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THE GOOD GIRL, 2002
Starring Jennifer Aniston, Jake Gyllenhaal, Mike White, John Carroll Lynch, Deborah Rush, Zooey Deschanel, Tim Blake Nelson and John C Reilly
The plot revolves around a young married woman whose mundane life takes a turn for the worse when she strikes up a passionate and illicit affair with an oddball discount-store stock boy who thinks he's Holden Caulfield.
I admit it, that the main reason into why I bought this movie was because of Jennifer Aniston. Yes, I’m shallow in those ways and will watch Miss Aniston because of growing up watching “Friends” on continuous loop on my trusty collection of VHS’s. But, what’s this? Other people I respect appear in the movie as well? That guy who played Dewey Cox? Or the bloke, who was Jack Black’s friend in “School of Rock”, wrote this and appears throughout? How about the woman who captures the heart of Elf in, err, “Elf”? I was intrigued to say the least.
Justine (Aniston) is not exactly living the American Dream. Working for what probably is minimum wage in a soulless discount store, she is not the only one who hates her job. Security guard Corny (White) isn’t feeling the love, nor is make-up girl Cheryl (Zooey Deschanel). Even her home life isn’t the best that it could possibly be. Married to Phil (Reilly), an overweight house painter who basically gets stoned whenever he hasn’t got a brush in his hand, Justine sees everyone as being in the same boat as herself; desperate, and not really that exciting. That is except Holden (Gyllenhaal). An attractive chap, she actively goes out of her way to befriend him which in turn evolves into an affair. With Justine’s feelings mixed up to say the least, she feels that it is right to leave Phil and run away to the emotional circus which is her lover. The question is though; will she ever go through with it?
Aniston’s films have not always been kind to her and decision making of these roles, whoever that came to, was poor. “Picture Perfect” was nearly as bad as “Step Brothers”, and “Leprechaun” was just as awful. Now, the movie in question is not exactly a blockbuster. No CGI or any action scenes that would make Bruce Willis want to don that white vest for a fifth film are evident anywhere throughout. According to www.imdb.com, its budget was $5 million which is pittance really when you consider the stars that appear in this movie. But what this film does do extremely well is that it relies on a solid script to make this a great movie.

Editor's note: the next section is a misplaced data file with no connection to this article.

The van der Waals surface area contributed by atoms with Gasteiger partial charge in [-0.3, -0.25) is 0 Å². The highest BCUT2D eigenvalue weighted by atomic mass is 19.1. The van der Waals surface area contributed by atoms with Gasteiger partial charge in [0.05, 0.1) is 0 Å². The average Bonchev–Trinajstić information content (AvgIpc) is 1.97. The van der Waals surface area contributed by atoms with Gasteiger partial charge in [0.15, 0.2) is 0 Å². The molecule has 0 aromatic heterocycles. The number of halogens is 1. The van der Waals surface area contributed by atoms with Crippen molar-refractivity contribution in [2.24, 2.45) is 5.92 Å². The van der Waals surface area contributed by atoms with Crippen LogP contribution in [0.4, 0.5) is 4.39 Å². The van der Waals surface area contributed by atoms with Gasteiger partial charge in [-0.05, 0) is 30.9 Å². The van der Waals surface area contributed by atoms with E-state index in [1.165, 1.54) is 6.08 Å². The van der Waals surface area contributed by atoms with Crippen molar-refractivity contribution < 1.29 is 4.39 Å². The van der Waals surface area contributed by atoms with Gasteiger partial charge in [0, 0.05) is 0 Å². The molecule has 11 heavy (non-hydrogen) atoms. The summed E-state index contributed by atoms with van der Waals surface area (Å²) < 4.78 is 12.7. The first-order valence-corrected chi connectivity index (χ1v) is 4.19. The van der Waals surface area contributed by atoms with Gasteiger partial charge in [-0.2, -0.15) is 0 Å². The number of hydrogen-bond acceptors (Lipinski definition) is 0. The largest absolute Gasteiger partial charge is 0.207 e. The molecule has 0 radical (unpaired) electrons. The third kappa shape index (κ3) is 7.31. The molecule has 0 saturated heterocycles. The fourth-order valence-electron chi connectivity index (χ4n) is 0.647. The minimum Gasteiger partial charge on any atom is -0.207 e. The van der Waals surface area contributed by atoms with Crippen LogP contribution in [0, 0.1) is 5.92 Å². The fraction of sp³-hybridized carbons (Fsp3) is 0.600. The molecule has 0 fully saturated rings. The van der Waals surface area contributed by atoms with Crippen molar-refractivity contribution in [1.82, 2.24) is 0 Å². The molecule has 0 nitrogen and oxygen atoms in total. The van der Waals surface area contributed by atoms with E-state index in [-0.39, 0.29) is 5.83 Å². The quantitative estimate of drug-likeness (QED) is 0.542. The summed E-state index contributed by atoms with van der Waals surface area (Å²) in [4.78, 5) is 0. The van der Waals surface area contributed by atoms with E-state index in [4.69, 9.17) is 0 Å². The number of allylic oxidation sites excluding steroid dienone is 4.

And it is Aniston, whose character keeps the action going in the minimal amount of clunky scenes that are present throughout this ninety minute movie. Her desperate character is moving to say the least, and a person which many working in low-grade employment could relate to. Justine is a character with no direction in her life, and meanders through life mindlessly without any ambition to better herself at all. Stuck in a rut, you could say. If this role was given to a lesser-talented actress then you might have had a rather poor film on your hands here but it is not the case since Aniston gives the performance of a lifetime in a role which should have been celebrated more at the time of its release.
First and foremost, I do not like Jake Gyllanhaal. Not one bit. His downcast performances I have seen him appear in have been dire. You can stick your “Donnie Darko” and I will push you off a cliff if you recommend “Bubble Boy” to me. Well, that was my opinion before watching this movie but since viewing it I have started to appreciate his work even more because of this performance alone. His depressive character Holden is someone I would normally find appealing to watch, but having personally worked in low grade jobs I can relate to his struggles to better himself but without much success. Okay, I admit that I wouldn’t quite go to the same lengths that he does but I thought his performance was damn good and one which nearly bettered Aniston’s.
And the other performance in this movie? John C Reilly’s Phil is quite remarkable. Just like his wife, he is not the most ambitious of people but is a likeable fellow and sees the better things in life as a bonus, rather than a hindrance as his wife does. Although his screen time is not as extensive as others, Reilly does awfully well during this limited appearance. To list the other performances would take an age, but the one which really made me sit up and pay attention was Deschanel. The store floozy, she seems to enjoy her job up unto a point and takes advantage of her manager’s liberal work ethics. She is the comical character in an otherwise dull setting who never fails to raise a smile. Thankfully, casting agents sat up and paid attention to this role as Deschanel has since been in regular appointment since the release of this movie.
If you prefer your movies to be on the Disney side of things, forget watching this. But if you prefer to watch a movie which features realistic characters that are played by A-List people, then by all means watch “The Good Girl”. I promise you won’t regret it.
THE GOOD GIRL